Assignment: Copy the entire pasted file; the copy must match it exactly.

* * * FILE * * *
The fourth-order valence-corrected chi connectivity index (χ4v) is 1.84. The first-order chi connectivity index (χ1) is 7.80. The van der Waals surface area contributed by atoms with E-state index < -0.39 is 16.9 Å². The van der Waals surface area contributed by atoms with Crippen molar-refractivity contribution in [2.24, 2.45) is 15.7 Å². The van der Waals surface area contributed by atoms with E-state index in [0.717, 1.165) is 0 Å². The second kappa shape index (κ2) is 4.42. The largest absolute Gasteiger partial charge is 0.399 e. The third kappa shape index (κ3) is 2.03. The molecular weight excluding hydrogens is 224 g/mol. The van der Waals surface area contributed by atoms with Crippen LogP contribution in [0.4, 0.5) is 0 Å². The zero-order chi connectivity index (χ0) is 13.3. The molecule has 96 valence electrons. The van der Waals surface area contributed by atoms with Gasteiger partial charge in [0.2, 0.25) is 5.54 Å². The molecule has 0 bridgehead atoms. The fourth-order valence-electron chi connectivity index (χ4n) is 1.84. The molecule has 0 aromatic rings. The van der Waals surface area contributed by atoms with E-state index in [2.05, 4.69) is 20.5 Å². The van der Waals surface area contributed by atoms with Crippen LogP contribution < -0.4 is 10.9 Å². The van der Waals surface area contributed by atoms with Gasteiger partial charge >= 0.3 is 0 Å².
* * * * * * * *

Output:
The fourth-order valence-corrected chi connectivity index (χ4v) is 1.84. The first-order chi connectivity index (χ1) is 7.80. The van der Waals surface area contributed by atoms with E-state index < -0.39 is 16.9 Å². The van der Waals surface area contributed by atoms with Crippen molar-refractivity contribution in [2.24, 2.45) is 15.7 Å². The van der Waals surface area contributed by atoms with E-state index in [0.717, 1.165) is 0 Å². The second kappa shape index (κ2) is 4.42. The largest absolute Gasteiger partial charge is 0.399 e. The third kappa shape index (κ3) is 2.03. The molecular weight excluding hydrogens is 224 g/mol. The van der Waals surface area contributed by atoms with Crippen LogP contribution in [0.4, 0.5) is 0 Å². The zero-order chi connectivity index (χ0) is 13.3. The molecule has 96 valence electrons. The van der Waals surface area contributed by atoms with Gasteiger partial charge in [0.2, 0.25) is 5.54 Å². The molecule has 0 bridgehead atoms. The fourth-order valence-electron chi connectivity index (χ4n) is 1.84. The molecule has 0 aromatic rings. The van der Waals surface area contributed by atoms with E-state index in [2.05, 4.69) is 20.5 Å². The van der Waals surface area contributed by atoms with Crippen LogP contribution < -0.4 is 10.9 Å². The van der Waals surface area contributed by atoms with Gasteiger partial charge >= 0.3 is 0 Å².